"DESPITE the horrible thing that happened with us losing Violet, organ donation gave us something positive out of that."

Those are the words of Violet-Grace's dad Glenn Youens following the new figures that revealed that 51 people from Merseyside became lifesaving organ donors last year, with seven of those coming from St Helens - just like his superhero daughter.

NHS Blood and Transplant released the figures in its annual Transplant Activity Report on Monday, July 9, revealing that there is growing support for organ donation in the region and around the country - helping the UK reach the highest number of donors ever.

Nationally, there was a record number of organ donors, with 1,574 people saving lives through deceased organ donation last year.

However, the overall shortage of donors remains, with 14 people from St Helens still on the transplant waiting list, highlighting the urgent need for more people to support donation.

Around three people die a day in need of a donated organ but many people have never told their relatives they want to save lives. Letting your family know that you want to donate will make it much easier for them to support what you want.

The news has been welcomed by the family of four-year-old Violet-Grace Youens from Eccleston, who saved two lives after she tragically died after being struck by a speeding car on Prescot Road in March 2017.

Her pancreas and kidneys went on to save two people.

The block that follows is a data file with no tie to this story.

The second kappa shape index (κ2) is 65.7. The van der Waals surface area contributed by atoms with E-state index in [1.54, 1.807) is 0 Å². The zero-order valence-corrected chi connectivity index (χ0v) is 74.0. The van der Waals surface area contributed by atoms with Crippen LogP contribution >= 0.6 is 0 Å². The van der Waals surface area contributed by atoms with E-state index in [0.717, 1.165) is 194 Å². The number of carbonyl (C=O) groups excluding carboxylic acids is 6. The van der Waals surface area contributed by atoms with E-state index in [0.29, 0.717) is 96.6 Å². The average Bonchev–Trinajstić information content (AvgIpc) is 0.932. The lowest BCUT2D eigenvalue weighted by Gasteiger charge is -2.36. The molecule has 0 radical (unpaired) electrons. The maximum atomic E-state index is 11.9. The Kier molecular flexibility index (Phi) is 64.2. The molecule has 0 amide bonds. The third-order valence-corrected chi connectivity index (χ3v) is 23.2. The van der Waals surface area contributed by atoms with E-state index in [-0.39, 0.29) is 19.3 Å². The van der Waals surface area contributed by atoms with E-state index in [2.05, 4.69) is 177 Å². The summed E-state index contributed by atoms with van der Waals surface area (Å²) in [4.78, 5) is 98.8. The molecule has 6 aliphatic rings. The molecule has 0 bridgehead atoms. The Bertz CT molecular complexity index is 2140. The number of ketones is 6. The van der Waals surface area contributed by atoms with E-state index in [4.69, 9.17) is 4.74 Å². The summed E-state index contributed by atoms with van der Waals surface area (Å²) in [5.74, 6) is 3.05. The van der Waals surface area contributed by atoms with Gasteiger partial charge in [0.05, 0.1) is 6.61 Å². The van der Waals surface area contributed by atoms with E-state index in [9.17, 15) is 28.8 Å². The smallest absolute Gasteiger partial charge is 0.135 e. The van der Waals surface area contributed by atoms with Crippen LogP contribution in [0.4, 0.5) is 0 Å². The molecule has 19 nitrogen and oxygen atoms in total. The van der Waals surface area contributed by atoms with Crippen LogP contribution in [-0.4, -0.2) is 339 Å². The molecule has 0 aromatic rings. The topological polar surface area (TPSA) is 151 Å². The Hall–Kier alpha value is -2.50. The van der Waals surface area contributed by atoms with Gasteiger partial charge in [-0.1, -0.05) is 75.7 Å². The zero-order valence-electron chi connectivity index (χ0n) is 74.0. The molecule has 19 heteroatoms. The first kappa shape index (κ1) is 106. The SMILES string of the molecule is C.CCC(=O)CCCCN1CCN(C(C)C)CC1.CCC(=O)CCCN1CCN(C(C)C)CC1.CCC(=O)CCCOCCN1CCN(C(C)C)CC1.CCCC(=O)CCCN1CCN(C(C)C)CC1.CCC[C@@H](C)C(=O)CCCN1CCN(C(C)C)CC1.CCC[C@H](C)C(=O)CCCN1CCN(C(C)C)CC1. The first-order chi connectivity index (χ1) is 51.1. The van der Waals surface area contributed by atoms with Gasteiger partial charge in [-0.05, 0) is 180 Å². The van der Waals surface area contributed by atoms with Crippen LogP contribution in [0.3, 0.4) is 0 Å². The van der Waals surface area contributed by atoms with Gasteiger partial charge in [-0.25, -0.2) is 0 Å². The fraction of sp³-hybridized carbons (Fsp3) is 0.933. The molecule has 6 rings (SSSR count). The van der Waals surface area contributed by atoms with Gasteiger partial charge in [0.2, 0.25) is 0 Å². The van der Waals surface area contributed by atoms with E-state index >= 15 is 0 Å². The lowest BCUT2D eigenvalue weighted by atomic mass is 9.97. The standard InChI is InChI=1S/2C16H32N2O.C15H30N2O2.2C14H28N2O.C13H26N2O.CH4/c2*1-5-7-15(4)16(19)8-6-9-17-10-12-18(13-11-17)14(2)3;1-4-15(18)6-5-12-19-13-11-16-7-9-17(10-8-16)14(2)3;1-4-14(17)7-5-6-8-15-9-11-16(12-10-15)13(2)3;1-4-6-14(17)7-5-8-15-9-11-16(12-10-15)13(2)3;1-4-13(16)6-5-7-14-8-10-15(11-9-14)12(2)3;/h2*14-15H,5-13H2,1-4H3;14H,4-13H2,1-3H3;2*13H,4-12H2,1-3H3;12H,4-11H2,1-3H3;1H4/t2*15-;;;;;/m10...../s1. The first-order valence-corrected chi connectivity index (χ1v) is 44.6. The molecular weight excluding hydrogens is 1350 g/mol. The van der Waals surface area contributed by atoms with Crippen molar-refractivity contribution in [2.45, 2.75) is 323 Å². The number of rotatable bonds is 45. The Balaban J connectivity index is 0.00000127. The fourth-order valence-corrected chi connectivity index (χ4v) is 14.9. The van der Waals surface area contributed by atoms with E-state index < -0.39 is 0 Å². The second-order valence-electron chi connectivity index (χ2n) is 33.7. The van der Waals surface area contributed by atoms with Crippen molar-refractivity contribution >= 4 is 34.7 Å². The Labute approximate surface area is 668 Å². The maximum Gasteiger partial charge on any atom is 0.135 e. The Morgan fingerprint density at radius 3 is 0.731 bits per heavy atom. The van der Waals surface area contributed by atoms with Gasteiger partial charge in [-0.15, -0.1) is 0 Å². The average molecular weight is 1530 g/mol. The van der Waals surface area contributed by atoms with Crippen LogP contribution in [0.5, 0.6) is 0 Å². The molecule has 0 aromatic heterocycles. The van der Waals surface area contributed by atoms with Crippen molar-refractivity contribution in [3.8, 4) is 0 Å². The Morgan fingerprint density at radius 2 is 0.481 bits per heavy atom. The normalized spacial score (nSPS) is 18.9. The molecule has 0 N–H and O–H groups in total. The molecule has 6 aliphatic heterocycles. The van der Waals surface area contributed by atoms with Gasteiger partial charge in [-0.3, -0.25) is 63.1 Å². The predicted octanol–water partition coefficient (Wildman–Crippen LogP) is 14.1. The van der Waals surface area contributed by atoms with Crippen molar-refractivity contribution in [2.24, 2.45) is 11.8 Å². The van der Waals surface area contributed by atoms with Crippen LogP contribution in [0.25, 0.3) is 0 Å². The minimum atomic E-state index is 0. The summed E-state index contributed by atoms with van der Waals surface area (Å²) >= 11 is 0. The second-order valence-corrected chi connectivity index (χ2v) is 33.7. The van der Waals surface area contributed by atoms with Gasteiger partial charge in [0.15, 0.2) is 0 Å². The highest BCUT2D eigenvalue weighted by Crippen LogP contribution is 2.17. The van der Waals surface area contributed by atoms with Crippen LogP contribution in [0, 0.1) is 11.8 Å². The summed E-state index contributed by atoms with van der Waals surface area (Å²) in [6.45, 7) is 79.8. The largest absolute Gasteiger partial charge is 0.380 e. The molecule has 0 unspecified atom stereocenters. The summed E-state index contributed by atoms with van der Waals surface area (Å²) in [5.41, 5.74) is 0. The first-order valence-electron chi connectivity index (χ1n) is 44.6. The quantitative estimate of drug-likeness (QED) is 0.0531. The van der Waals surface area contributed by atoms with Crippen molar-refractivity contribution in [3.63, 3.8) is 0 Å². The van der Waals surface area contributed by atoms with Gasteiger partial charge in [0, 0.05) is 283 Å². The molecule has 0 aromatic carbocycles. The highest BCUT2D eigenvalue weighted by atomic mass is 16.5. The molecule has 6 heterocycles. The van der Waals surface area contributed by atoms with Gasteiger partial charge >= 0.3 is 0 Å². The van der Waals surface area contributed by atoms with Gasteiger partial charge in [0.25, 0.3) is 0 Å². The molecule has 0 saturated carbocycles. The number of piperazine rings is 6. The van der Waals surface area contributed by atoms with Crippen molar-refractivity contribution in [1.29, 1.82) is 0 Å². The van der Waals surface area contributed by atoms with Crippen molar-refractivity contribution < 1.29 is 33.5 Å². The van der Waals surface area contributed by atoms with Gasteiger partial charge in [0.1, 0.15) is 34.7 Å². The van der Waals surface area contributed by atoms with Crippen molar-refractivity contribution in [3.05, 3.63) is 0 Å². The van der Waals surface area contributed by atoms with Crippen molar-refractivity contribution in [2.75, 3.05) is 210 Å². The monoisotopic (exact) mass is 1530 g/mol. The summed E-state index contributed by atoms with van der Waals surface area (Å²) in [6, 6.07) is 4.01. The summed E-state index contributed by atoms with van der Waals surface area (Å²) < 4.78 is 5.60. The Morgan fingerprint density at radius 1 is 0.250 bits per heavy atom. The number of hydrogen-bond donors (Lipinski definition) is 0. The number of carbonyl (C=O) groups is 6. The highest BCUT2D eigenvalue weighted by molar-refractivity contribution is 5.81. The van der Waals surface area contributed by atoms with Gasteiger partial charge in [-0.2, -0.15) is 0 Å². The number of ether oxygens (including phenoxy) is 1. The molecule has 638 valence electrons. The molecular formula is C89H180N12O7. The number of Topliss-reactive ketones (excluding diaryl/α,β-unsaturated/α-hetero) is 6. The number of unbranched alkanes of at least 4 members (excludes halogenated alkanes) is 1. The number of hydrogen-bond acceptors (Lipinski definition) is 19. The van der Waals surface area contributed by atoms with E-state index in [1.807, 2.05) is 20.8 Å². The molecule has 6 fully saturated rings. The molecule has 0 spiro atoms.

Her parents Glenn and Becky Youens have been determined to carry on their daughter's name and legacy as an organ donor and encourage others to think about donation and discuss it with their families.

Glenn, 30, said: "When I meet people I always say I have two children, and eventually it comes up about Violet not being here anymore.

"But because of organ donation it's not completely sad, there is something positive that came out of her not being here because two other people have benefitted from her gift.

"I now get to tell people I have a daughter, who isn't here anymore but who saved two lives.

"It has helped not only me and Becky but us as a family, and we are beyond proud of Violet.

"It's a conversation people don't think to have, if someone dies and doesn't tell someone that's what they wanted, then it's up to the next of kin.

"It's important to have the conversation and let people know if you want to do this.

"Despite the horrible thing that happened with us losing Violet, organ donation gave us something positive out of that."

Last year more than 2,700 people in the borough signed the organ donation register, which was 400 more than in 2016.

However, across Merseyside there are still 101 people on the transplant waiting list - despite a donated organ being the last and only hope for many people on the list.

The annual report also demonstrates how the ageing population means the average age of potential donors is increasing - with the average age of donors in the region during 2017 being 52.

Sally Johnson, director of organ donation and transplantation for NHS Blood and Transplant, said: “We’re incredibly grateful to all the families in Merseyside who have chosen to say ‘yes’ to organ donation.

"Organ donation is the only hope for many desperately ill people.

"We know many families feel a sense of pride and comfort from their decision to save lives through organ donation. We want more people to have that opportunity.

"We need more people aged over 50 in Merseyside to support donation.

“People in older age groups can still save and transform lives through organ and tissue donation.

"Many more lives could be saved by telling their families they want to donate.”

To join the NHS Organ Donor Register at organdonation.nhs.uk